If you laid a Tikka and a Valmet side by side you would have to look at the lettering to tell them apart. I have a Tikka 512s, and it is just an ok gun. Mine has the silver colored finish on the receiver or should I say HAD a silver colored finish. It wore off on the bottom and gets rusty very quickly. The only Valmet I have seen also has suffered the same fate. Mine has about a thousand rounds through it, and frankly it’s a bit loose around its pivot hinge. If you take the forepiece off and shake the gun, it moves!
In contrast, my Ultra, after 7-8000 rounds is still tight enough so that you have to work the action open. Now I only paid $700 for the gun new three years ago (Stoeger who imports had a special), but I wouldn’t do it again. I shoot skeet with it occasionally and woodcock and grouse also (26″ barrels), but I don’t think it would stand too many clays shoots without falling apart. For what it’s worth,
Thanks for the confirmation that the Tikka and Valmet are the same gun. I haven’t owned the guns, but have shot and handled a bunch of Valmets. One of the guys in my gun club was instrumental in the design and import of a target version of the Valmets about a dozen or so years ago.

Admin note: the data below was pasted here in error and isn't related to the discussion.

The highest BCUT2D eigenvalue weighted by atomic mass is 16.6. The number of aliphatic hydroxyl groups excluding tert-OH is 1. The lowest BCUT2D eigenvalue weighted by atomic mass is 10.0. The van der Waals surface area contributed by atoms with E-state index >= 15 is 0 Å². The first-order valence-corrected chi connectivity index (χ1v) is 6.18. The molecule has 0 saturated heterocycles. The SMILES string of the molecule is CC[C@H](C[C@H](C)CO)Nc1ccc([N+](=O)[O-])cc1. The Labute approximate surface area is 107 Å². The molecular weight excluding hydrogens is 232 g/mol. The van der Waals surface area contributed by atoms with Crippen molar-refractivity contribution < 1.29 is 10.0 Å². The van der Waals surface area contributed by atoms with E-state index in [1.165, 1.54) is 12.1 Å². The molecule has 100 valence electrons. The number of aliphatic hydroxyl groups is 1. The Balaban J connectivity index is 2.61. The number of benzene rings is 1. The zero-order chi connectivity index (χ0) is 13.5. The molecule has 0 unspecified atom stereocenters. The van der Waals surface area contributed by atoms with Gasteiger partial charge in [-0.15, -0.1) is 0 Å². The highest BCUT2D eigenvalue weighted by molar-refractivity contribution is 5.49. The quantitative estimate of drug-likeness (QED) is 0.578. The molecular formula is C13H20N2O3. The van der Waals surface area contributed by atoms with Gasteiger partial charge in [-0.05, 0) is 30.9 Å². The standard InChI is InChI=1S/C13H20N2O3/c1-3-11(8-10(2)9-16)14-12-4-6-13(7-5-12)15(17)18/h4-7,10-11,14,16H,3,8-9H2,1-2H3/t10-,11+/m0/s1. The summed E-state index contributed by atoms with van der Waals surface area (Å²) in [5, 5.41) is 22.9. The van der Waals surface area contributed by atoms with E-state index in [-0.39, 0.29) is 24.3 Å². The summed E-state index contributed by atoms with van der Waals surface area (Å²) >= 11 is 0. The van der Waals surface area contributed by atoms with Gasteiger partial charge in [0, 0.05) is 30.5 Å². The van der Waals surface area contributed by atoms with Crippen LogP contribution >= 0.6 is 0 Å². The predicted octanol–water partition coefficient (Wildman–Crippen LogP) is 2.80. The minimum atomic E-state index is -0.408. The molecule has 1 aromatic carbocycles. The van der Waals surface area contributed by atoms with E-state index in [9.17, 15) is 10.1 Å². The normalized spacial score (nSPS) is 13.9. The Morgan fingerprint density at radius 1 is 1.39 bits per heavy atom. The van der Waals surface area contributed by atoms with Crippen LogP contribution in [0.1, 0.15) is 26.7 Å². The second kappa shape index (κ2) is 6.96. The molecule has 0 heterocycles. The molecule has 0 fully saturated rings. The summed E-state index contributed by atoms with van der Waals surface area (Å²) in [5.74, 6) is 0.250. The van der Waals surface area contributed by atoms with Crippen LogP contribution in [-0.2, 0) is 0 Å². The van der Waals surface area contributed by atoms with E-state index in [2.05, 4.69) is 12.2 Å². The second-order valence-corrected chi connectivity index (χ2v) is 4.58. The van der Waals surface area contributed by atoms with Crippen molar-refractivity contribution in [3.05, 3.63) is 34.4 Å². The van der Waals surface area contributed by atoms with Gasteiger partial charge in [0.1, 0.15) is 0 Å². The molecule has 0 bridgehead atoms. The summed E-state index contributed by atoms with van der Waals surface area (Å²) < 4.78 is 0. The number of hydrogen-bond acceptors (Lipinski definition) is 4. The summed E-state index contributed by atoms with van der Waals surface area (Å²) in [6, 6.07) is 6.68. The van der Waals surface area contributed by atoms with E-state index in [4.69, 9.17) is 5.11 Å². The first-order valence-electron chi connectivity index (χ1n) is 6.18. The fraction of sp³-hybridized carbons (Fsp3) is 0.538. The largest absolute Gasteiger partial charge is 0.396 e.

I see two Valmets in semi-constant weekend skeet use and they seem to hold up OK. I have never tried the standard “forend off, gun closed” wiggle test on any of these guns, but they appear to lock up adequately and the owners still have all their fingers. The Valmet target guns that I have seen have never been more than adequate quality (though some did come through with absolutely killer wood), but they haven’t been really bad either. Perhaps yours is just on the loose side of the curve. Perhaps the ones I saw were on the tight side of the curve. Maybe the target versions were built differently? Who knows.
Generally, the Japanese Brownings are good guns. I have seen a couple with a million billion rounds through them that are still as tight as new. I have also seen a couple of low usage Citoris get very sloppy very fast. I never figured out why. The vast majority of the Citoris are good and I recommend them highly for clays. Just replace the opening lever spring every 10K and all will be well (except for the bluing).
Shotgun Report’s Technoid
(Often in error, never in doubt.)